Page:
May 05, 2023
Indexers vs Validator Nodes
The Tari network has three primary clients, namely Validator Nodes, Wallets, and Indexers, excluding the Minotari network clients. Validator nodes execute transactions and reach an agreement using a variant of the Cerberus consensus, while wallets serve as an interface for clients. However, what is the role of Indexers?
To enable the Tari network to process thousands of transactions per second, the network has been sharded. This means that no validator node stores the entire network’s data and would probably be unable to do so, even if it wanted to. Moreover, specific assets and contracts are spread across different shards to avoid overloading some shards while leaving others idle. However, this also means that if you’re only interested in a single asset, your wallet would need to request the data for that asset from every shard. To address this issue, Tari has developed an Indexer that can be run locally to scan the shards and download all data related to assets you’re interested in.
Indexers function similarly to base nodes for the Minotari layer, providing a unified view of an asset as though it were a dedicated blockchain.
You can think of the distinction between validator nodes and indexers as cutting vertically and horizontally through the contract-shard space. This is illustrated in the image below. Validator nodes – during a single epoch – are only concerned about what happens in a small fraction of the shard space, but are prepared to validate any instruction for any contract that touches the shard space the node is responsible for. Indexers, on the other hand, are typically only interested in following what happens to a single contract, and will follow that contract across the entire shard space.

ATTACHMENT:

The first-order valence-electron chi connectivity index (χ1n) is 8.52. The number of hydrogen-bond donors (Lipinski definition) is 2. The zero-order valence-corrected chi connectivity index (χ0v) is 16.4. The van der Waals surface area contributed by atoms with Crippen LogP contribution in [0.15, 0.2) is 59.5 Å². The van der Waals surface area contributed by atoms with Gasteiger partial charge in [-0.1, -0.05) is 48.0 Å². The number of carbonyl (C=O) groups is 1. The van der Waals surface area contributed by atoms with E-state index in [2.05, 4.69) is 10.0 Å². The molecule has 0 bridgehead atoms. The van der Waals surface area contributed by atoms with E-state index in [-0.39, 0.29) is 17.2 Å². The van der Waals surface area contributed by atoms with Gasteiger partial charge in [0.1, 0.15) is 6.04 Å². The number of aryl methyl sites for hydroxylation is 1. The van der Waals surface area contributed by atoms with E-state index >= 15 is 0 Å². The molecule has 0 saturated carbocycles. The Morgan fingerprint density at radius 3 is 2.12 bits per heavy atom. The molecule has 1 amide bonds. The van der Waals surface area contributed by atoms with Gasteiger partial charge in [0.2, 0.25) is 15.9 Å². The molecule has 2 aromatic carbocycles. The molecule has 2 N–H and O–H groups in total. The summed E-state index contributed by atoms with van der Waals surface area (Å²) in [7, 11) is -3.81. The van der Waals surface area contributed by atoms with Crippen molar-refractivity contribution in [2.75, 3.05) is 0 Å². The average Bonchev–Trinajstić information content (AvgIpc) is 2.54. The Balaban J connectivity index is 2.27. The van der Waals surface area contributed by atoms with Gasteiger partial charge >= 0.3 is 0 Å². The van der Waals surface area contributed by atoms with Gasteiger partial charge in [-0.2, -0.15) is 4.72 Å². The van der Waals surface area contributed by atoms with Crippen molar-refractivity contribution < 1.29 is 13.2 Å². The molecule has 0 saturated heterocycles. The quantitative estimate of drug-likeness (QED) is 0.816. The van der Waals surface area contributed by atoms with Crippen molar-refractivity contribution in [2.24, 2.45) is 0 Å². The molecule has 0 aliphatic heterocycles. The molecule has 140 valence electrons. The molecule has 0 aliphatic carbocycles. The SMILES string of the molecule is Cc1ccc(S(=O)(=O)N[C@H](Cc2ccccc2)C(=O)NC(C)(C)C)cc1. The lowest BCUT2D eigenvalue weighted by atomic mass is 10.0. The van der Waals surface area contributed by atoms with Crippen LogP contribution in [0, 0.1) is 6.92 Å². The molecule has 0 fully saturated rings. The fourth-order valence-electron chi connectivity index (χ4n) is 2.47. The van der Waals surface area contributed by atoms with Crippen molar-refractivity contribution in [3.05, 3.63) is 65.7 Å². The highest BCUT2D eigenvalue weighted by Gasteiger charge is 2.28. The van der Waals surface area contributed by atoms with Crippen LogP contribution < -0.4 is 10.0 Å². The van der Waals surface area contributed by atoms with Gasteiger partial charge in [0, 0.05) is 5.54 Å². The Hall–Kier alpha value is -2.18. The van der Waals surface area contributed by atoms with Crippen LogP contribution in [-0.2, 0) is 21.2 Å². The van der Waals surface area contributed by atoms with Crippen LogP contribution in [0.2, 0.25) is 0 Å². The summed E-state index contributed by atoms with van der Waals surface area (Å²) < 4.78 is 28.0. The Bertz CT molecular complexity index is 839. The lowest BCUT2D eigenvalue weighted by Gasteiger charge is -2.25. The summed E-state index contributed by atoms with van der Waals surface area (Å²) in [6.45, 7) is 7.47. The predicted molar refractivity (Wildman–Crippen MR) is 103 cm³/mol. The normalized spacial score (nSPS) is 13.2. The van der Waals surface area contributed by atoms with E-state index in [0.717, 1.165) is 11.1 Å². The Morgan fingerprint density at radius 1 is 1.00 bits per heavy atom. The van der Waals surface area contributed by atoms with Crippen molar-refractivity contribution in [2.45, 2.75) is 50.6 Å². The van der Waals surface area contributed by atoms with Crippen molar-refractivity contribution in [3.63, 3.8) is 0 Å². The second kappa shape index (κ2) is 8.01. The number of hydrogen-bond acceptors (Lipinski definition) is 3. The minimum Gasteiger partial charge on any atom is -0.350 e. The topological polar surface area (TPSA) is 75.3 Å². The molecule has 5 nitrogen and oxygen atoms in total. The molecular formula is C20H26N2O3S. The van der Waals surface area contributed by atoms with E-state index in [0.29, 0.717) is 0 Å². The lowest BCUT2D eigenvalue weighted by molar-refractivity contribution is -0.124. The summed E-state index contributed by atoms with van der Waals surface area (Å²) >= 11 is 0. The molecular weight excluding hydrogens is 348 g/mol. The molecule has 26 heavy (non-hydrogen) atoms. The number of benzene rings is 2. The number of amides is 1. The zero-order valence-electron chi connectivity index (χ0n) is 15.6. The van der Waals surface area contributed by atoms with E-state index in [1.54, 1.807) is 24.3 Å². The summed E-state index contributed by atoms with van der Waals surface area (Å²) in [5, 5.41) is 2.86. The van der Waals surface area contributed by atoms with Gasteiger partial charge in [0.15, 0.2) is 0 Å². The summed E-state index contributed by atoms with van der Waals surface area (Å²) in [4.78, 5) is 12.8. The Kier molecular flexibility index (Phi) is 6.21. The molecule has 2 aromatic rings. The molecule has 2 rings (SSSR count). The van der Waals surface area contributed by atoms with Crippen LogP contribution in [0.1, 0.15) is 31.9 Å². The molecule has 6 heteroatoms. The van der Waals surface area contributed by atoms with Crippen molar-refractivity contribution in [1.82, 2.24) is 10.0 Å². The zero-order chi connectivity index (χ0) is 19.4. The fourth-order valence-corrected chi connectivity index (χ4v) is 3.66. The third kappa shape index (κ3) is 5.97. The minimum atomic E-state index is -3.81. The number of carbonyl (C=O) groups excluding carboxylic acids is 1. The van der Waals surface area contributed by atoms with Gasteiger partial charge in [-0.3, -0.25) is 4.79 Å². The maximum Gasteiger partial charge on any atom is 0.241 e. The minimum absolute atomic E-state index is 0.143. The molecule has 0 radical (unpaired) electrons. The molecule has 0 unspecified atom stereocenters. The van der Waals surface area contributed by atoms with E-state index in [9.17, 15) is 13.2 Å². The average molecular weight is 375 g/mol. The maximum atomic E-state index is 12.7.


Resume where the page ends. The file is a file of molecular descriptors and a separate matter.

For this reason, indexers and nodes have orthogonal responsibilities. This configuration may feel somewhat strange if you’re used to global state machines, like Ethereum or Solana. The polarisation of indexers and nodes is a natural result of the highly sharded and linear scalability of the Cerberus consensus algorithm.
It also means that tools like [etherscan.io] become very difficult to implement in Tari – as it should be: global surveillance of a chain that aims to scale to thousands of transactions per second should be very difficult – the default-private nature of Tari notwithstanding!
Which software would you run? Typically, if you’re interested in helping scale the Tari network (and earn a return for doing so), you would run a validator node.
If you’re interested in building a distributed client application, you would implement an indexer that follows your contract.
As an example, suppose you run a real-world coffee shop and want to create a loyalty points system. In that case, you can use the fungible loyalty points contract template and publish it on the network. Your customers can interact with and store their loyalty points in Tari DAN wallets. Finally, to validate or display transactions for whatever reason, you can set up a Tari Indexer node to monitor the resource and component address of your contract.
The development of the Indexer is still ongoing, with the Tari development community working on adding GraphQL and event scanning capabilities. If you’d like to try it out, you can find it here: https://github.com/tari-project/tari-dan/tree/development/applications/tari_indexer.